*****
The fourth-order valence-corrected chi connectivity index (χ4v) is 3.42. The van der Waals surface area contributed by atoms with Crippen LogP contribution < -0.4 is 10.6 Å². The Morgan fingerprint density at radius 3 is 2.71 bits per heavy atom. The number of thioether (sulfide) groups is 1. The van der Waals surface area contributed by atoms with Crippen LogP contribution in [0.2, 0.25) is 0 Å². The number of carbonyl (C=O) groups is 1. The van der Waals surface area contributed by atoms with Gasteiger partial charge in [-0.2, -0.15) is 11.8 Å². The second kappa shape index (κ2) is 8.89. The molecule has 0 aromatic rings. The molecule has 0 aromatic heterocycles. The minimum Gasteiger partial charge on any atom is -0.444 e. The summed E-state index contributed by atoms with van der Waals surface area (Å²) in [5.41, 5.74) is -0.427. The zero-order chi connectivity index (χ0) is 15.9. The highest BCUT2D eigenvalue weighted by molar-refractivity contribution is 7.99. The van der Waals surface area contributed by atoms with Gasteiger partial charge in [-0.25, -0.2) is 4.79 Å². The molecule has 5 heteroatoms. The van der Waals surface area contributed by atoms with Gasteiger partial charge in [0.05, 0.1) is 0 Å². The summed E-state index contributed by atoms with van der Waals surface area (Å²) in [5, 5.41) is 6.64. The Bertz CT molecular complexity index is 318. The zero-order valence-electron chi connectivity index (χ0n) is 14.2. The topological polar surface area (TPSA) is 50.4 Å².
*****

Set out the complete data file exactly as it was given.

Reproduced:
The fourth-order valence-corrected chi connectivity index (χ4v) is 3.42. The van der Waals surface area contributed by atoms with Crippen LogP contribution < -0.4 is 10.6 Å². The Morgan fingerprint density at radius 3 is 2.71 bits per heavy atom. The number of thioether (sulfide) groups is 1. The van der Waals surface area contributed by atoms with Crippen LogP contribution in [0.2, 0.25) is 0 Å². The number of carbonyl (C=O) groups is 1. The van der Waals surface area contributed by atoms with Gasteiger partial charge in [-0.2, -0.15) is 11.8 Å². The second kappa shape index (κ2) is 8.89. The molecule has 0 aromatic rings. The molecule has 0 aromatic heterocycles. The minimum Gasteiger partial charge on any atom is -0.444 e. The summed E-state index contributed by atoms with van der Waals surface area (Å²) in [5.41, 5.74) is -0.427. The zero-order chi connectivity index (χ0) is 15.9. The highest BCUT2D eigenvalue weighted by molar-refractivity contribution is 7.99. The van der Waals surface area contributed by atoms with Gasteiger partial charge in [-0.25, -0.2) is 4.79 Å². The molecule has 5 heteroatoms. The van der Waals surface area contributed by atoms with Gasteiger partial charge in [0.05, 0.1) is 0 Å². The summed E-state index contributed by atoms with van der Waals surface area (Å²) in [5, 5.41) is 6.64. The Bertz CT molecular complexity index is 318. The zero-order valence-electron chi connectivity index (χ0n) is 14.2. The topological polar surface area (TPSA) is 50.4 Å².